Apple has applied for a trademark for "iWatch" in Japan, a patent official said today.
This shows that the iPhone maker may be moving ahead with plans for a watch-like device as gadget makers turn their attention to wearable computers.
The trademark application, submitted on June 3 and released on the Japan Patent Office website on June 27, would cover computers, computer peripherals and wristwatches, the official said.
Speculation has mounted that Apple is preparing to launch an iWatch.
Chief executive Tim Cook told a gathering of tech and media executives a month ago that wearable products were ripe for exploration, but added he was sceptical.
"There's nothing that's going to convince a kid who has never worn glasses or a band or a watch to wear one, or at least I haven't seen it," Cook said.
Wearable devices are considered a potential area for hit products as smartphones such as the iPhone and Samsung Electronics's Galaxy series are losing their ability to impress consumers and investors.
Samsung, which has leapfrogged Apple as the world's leading smartphone maker, is also developing a wearable device similar to a wristwatch, a source with knowledge of the matter has said.
The New York Times reported in February that Apple was experimenting with the design of a device similar to a wristwatch that would operate on the same iOS platform as its iPhone and iPad and would be made with curved glass.
Nearly half of smartphones sold in Europe now Samsungs
New research has found that nearly half of all smartphones sold in Europe during the three months to the end of May were made by Samsung.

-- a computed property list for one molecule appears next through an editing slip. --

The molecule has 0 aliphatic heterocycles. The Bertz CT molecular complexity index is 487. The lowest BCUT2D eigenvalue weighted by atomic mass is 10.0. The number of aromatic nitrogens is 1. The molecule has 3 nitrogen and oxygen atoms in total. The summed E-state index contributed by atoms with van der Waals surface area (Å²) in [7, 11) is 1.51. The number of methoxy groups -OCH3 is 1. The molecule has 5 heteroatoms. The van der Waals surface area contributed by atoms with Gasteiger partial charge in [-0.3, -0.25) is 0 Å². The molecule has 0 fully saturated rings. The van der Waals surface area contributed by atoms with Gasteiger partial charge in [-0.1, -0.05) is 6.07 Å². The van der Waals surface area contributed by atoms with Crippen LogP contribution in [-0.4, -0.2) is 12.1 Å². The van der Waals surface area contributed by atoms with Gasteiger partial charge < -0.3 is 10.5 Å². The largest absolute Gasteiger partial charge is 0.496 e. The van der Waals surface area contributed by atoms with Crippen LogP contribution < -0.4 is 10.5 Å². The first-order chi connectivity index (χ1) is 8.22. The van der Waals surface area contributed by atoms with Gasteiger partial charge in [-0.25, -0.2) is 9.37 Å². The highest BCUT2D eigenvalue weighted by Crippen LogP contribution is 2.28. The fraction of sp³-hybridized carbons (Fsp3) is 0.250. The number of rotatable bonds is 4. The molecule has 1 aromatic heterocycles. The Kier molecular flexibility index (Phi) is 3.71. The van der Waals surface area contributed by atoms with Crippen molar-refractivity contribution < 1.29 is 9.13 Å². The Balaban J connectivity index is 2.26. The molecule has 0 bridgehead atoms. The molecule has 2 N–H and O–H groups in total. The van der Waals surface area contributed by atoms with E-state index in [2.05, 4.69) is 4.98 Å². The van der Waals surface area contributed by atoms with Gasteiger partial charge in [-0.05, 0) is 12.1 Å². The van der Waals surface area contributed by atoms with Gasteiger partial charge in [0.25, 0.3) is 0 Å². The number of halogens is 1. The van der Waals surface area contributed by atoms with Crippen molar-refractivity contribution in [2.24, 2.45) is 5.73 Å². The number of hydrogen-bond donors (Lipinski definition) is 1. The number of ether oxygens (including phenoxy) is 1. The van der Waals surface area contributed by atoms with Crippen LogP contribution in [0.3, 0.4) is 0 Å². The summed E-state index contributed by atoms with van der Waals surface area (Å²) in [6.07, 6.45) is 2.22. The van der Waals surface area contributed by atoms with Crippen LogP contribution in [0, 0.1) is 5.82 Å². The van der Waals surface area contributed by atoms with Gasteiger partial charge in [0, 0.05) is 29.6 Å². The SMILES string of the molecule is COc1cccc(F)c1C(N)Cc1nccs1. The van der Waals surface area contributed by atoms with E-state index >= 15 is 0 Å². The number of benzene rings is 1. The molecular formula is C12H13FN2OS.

Because Samsung uses the Android operating system, the growth means Android's share of the market in the five main European markets of the UK, Germany, France, Italy and Spain, has risen to more than 70% - a year on year increase of almost 10%.
Apple's iOS has 17.8% of the market in these countries, followed by Windows.
According to Kantar Worldpanel ComTech, growth of Android in Europe has, however, not been mirrored in the US, where the operating system's use has only risen by 0.1% in the past year.
It does remain the leading operating system in the US though, at 52% market share, followed by iOS at 41.9% and Windows at 4.6%.
During the period the research looked at, iOS usage grew by 3.5% and Windows 0.9%. The report's authors say Apple's expanded distribution agreement with T-Mobile in the US is the reason for the growth in iOS and they expect the trend to continue.
Meanwhile in the UK, Sony has recorded a resurgence, which has the potential to eat into Samsung's market share.
Sony is now the fourth largest handset manufacturer in that country, driven by demand for the flagship Xperia Z.
According to the Kantar research, in developing markets like Mexico, Windows Phone is starting to grow market share, with entry level smartphones like the Nokia Lumia 505 selling well.